ISPO

Published in Cancer Detection and Prevention 1998; 22(6):485-494.

Sociodemographic Characteristics, Smoking, Medical and Family History, and Breast Cancer

Parviz Ghadirian, Ph.D.,a Andre Lacroix, M.D.,b Chantal Perret, D.E.A.,a Patrick Maisonneuve, Ph.D.,c and Peter Boyle, Ph.D.c

a Epidemiology Research Unit and b Laboratory of Nutrition and Cancer, Research Center, CHUM, Department of Nutrition, Faculty of Medicine, University of Montreal, Montreal, Quebec, Canada; and c Division of Epidemiology and Biostatistics, European Institute of Oncology, Milan, Italy

Address all correspondence and reprint requests to: Parviz Ghadirian, Ph.D., Epidemiology Research Unit, Research Center, CHUM, Hotel-Dieu Campus, University of Montreal, 3850 St. Urbain, Montreal, Quebec, H2W 1T5, Canada.

ABSTRACT: The relationship between sociodemographic characteristics, lifestyle, family history of cancer, medical history, and reproductive factors and breast cancer was investigated in a population-based case-control study of French Canadians in Montreal. In this study, a total of 414 French-Canadian cases and 429 age- and language-matched population controls were interviewed. Ever-married women showed significantly lower risk (OR: 0.64 [0.45-0.92]) for breast cancer, as did smokers (OR: 0.73 [0.55-0.98]), particularly of nonfilter cigarettes (OR: 0.36 [0.17-0.72]). Weight history, both for the year before the diagnosis of breast cancer and 10 years previously, was associated with risk for the disease. A strong inverse relationship was found between the number of full-term pregnancies (OR: 0.48 [0.28-0.82]) and the risk of breast cancer, while the p trend for late age at first pregnancy (p = 0.02) and menopause (p = 0.004) was statistically significant. A history of breast problems (OR: 1.87 [1.34-2.60]) and a history of breast cancer in relatives (OR: 2.95 [1.63-5.34]) were strongly associated with risk. This study confirms the risk factors of late age at first full-term pregnancy, nulliparity, late age at menopause, and positive family history of breast cancer in the etiology of this disease. Perhaps the protective effect of smoking against breast cancer could be due to its antiestrogenic influence.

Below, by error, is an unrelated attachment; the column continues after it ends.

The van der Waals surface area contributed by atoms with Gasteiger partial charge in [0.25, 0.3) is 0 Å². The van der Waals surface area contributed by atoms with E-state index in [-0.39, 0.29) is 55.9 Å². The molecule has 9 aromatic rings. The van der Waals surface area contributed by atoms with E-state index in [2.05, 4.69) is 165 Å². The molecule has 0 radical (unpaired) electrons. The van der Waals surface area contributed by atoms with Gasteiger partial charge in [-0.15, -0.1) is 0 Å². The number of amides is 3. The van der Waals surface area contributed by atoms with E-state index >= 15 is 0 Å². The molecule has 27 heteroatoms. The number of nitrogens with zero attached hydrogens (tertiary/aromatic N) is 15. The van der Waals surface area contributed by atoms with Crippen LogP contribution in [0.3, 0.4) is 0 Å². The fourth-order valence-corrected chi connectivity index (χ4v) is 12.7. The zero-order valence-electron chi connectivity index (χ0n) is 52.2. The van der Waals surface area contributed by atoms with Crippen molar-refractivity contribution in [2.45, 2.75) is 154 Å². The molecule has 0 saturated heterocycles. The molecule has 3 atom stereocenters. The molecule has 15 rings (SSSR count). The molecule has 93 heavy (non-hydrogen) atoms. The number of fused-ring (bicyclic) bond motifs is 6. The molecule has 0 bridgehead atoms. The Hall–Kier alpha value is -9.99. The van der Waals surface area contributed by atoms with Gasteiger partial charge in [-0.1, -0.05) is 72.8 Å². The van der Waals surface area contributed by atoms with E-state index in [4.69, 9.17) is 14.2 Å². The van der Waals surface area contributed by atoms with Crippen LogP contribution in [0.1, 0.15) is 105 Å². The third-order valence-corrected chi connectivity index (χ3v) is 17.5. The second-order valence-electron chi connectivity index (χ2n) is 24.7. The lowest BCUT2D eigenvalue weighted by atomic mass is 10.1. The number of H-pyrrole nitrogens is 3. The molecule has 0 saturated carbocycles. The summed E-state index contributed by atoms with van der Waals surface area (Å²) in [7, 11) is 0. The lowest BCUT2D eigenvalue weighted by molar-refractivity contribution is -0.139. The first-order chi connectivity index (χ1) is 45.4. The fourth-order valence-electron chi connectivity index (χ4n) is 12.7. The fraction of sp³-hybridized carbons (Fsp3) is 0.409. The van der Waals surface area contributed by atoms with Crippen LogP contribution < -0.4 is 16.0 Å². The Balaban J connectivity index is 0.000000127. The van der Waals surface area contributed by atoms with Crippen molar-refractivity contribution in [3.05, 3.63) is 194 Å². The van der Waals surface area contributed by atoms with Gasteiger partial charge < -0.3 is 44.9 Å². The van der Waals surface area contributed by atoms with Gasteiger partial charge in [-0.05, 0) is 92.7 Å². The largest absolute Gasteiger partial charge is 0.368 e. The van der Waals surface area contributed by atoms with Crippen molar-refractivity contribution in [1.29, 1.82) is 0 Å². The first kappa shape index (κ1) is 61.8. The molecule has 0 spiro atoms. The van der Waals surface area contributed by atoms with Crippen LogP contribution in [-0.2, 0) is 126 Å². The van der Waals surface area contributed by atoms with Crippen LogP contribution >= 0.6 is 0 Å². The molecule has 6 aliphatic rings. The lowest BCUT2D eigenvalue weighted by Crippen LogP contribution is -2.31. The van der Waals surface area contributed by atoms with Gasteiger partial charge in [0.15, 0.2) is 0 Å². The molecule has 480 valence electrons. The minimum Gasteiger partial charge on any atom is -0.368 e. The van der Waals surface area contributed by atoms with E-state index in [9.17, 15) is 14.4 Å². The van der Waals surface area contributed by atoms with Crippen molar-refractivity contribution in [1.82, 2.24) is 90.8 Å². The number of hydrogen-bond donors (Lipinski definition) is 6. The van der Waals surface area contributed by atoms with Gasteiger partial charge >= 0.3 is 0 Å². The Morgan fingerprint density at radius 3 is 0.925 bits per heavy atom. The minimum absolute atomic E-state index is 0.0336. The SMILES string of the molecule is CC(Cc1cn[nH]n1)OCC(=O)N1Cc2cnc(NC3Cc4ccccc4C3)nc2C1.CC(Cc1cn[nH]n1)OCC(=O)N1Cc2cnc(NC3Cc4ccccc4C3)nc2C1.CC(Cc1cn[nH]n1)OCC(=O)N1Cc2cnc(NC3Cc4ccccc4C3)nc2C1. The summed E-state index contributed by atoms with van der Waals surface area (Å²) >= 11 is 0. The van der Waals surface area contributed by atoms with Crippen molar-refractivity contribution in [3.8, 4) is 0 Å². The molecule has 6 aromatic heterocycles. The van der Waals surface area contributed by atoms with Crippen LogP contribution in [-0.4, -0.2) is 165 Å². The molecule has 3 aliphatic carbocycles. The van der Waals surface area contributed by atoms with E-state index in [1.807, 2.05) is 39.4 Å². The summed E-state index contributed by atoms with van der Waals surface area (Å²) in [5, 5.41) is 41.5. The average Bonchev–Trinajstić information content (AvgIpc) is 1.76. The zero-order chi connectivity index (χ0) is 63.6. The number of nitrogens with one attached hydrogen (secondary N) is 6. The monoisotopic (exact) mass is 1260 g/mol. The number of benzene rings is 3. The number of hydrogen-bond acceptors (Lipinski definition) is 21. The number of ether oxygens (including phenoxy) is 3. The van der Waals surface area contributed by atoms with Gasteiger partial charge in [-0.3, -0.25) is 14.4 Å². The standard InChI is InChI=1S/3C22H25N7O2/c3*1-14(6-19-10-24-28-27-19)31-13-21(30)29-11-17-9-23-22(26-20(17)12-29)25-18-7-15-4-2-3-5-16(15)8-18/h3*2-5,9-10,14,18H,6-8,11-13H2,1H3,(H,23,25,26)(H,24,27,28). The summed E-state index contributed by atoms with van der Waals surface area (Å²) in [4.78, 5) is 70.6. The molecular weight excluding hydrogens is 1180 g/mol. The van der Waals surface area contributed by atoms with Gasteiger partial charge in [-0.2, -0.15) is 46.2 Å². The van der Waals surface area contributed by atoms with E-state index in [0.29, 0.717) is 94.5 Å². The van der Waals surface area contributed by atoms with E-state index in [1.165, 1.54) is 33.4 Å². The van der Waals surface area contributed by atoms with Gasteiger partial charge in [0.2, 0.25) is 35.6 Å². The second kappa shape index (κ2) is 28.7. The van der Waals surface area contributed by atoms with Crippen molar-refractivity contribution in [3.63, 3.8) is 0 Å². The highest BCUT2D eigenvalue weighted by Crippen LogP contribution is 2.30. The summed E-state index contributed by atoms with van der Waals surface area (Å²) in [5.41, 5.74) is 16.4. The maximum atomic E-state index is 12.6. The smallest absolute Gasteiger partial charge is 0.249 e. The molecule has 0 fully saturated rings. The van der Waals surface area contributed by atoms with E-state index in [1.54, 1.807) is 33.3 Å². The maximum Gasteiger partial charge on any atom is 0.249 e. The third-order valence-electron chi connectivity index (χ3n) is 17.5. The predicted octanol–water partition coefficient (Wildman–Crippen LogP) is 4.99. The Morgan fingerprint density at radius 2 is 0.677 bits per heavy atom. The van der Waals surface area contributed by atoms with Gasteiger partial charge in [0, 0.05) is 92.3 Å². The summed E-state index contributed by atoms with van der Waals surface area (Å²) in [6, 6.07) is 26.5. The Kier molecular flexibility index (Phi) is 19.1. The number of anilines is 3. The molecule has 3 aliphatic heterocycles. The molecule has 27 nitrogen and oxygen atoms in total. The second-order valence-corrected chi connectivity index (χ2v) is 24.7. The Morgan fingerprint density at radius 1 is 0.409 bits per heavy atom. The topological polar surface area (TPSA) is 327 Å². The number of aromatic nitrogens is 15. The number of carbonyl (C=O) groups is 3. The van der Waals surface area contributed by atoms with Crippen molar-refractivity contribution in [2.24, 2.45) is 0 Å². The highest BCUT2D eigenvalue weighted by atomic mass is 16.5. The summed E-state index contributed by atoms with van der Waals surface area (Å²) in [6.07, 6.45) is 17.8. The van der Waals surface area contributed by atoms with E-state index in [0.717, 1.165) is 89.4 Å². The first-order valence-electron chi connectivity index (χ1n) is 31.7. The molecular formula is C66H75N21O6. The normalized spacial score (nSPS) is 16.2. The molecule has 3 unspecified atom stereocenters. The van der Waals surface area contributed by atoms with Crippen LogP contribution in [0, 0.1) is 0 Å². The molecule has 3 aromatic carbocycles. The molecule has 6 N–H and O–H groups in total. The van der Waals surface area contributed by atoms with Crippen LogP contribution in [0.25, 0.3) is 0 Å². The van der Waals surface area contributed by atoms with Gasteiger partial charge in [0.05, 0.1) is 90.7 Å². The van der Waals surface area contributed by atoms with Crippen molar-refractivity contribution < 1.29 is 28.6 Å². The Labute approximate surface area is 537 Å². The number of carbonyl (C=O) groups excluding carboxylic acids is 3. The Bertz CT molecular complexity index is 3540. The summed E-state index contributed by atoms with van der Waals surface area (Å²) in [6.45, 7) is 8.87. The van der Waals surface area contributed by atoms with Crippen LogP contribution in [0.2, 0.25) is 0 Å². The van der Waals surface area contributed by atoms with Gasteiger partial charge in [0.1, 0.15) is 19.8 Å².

KEY WORDS: breast cancer, family history, French Canadians, lifestyle, smoking, sociodemographics.

For more information, contact ghadirp@ere.umontreal.ca

http://www.cancerprev.org/Journal/Issues/22/6/290